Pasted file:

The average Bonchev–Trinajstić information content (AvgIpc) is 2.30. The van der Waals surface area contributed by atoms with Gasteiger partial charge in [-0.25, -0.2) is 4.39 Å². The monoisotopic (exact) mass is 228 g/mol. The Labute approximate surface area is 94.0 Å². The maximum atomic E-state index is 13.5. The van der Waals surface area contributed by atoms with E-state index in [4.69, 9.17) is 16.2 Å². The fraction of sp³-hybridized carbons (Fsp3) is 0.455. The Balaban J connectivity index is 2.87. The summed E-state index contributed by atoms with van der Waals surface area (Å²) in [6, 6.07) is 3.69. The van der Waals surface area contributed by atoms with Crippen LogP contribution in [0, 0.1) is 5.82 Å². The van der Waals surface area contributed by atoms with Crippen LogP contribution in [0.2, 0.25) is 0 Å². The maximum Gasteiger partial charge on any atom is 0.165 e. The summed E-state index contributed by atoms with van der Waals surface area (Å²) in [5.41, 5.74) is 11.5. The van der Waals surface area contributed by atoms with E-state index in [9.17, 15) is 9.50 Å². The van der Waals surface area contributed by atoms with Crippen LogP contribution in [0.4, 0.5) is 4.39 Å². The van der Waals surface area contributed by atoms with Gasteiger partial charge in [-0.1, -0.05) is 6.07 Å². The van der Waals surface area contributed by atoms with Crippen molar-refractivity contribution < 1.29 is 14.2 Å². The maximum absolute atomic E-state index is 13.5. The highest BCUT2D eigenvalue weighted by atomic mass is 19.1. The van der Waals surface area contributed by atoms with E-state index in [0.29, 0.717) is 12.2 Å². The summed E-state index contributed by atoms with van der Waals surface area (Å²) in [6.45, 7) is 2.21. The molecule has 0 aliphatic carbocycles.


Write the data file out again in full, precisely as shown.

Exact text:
The average Bonchev–Trinajstić information content (AvgIpc) is 2.30. The van der Waals surface area contributed by atoms with Gasteiger partial charge in [-0.25, -0.2) is 4.39 Å². The monoisotopic (exact) mass is 228 g/mol. The Labute approximate surface area is 94.0 Å². The maximum atomic E-state index is 13.5. The van der Waals surface area contributed by atoms with E-state index in [4.69, 9.17) is 16.2 Å². The fraction of sp³-hybridized carbons (Fsp3) is 0.455. The Balaban J connectivity index is 2.87. The summed E-state index contributed by atoms with van der Waals surface area (Å²) in [6, 6.07) is 3.69. The van der Waals surface area contributed by atoms with Crippen LogP contribution in [0, 0.1) is 5.82 Å². The van der Waals surface area contributed by atoms with Crippen LogP contribution in [0.2, 0.25) is 0 Å². The maximum Gasteiger partial charge on any atom is 0.165 e. The summed E-state index contributed by atoms with van der Waals surface area (Å²) in [5.41, 5.74) is 11.5. The van der Waals surface area contributed by atoms with E-state index in [9.17, 15) is 9.50 Å². The van der Waals surface area contributed by atoms with Crippen LogP contribution in [0.4, 0.5) is 4.39 Å². The van der Waals surface area contributed by atoms with Gasteiger partial charge in [-0.1, -0.05) is 6.07 Å². The van der Waals surface area contributed by atoms with Crippen molar-refractivity contribution < 1.29 is 14.2 Å². The maximum absolute atomic E-state index is 13.5. The highest BCUT2D eigenvalue weighted by atomic mass is 19.1. The van der Waals surface area contributed by atoms with E-state index in [0.29, 0.717) is 12.2 Å². The summed E-state index contributed by atoms with van der Waals surface area (Å²) in [6.45, 7) is 2.21. The molecule has 0 aliphatic carbocycles.